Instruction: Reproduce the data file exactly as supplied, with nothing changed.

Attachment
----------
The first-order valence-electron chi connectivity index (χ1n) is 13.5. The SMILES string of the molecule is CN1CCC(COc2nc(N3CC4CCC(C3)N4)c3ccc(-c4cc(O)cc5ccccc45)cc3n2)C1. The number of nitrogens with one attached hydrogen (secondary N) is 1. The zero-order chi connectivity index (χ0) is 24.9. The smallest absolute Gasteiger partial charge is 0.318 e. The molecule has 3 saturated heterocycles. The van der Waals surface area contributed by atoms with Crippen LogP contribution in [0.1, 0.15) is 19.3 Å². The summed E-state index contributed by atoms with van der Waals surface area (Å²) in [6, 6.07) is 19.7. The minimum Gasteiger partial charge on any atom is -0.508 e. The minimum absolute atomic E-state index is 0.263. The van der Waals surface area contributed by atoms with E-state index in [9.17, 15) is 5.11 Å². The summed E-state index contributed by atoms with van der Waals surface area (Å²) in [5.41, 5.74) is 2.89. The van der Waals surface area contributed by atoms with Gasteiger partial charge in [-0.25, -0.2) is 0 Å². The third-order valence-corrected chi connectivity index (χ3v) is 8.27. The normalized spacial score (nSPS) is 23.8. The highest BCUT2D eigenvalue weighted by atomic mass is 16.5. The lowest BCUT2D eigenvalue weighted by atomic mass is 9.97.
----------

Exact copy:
The first-order valence-electron chi connectivity index (χ1n) is 13.5. The SMILES string of the molecule is CN1CCC(COc2nc(N3CC4CCC(C3)N4)c3ccc(-c4cc(O)cc5ccccc45)cc3n2)C1. The number of nitrogens with one attached hydrogen (secondary N) is 1. The zero-order chi connectivity index (χ0) is 24.9. The smallest absolute Gasteiger partial charge is 0.318 e. The molecule has 3 saturated heterocycles. The van der Waals surface area contributed by atoms with Crippen LogP contribution in [0.1, 0.15) is 19.3 Å². The summed E-state index contributed by atoms with van der Waals surface area (Å²) in [6, 6.07) is 19.7. The minimum Gasteiger partial charge on any atom is -0.508 e. The minimum absolute atomic E-state index is 0.263. The van der Waals surface area contributed by atoms with E-state index in [9.17, 15) is 5.11 Å². The summed E-state index contributed by atoms with van der Waals surface area (Å²) in [5.41, 5.74) is 2.89. The van der Waals surface area contributed by atoms with Gasteiger partial charge in [-0.25, -0.2) is 0 Å². The third-order valence-corrected chi connectivity index (χ3v) is 8.27. The normalized spacial score (nSPS) is 23.8. The highest BCUT2D eigenvalue weighted by atomic mass is 16.5. The lowest BCUT2D eigenvalue weighted by atomic mass is 9.97.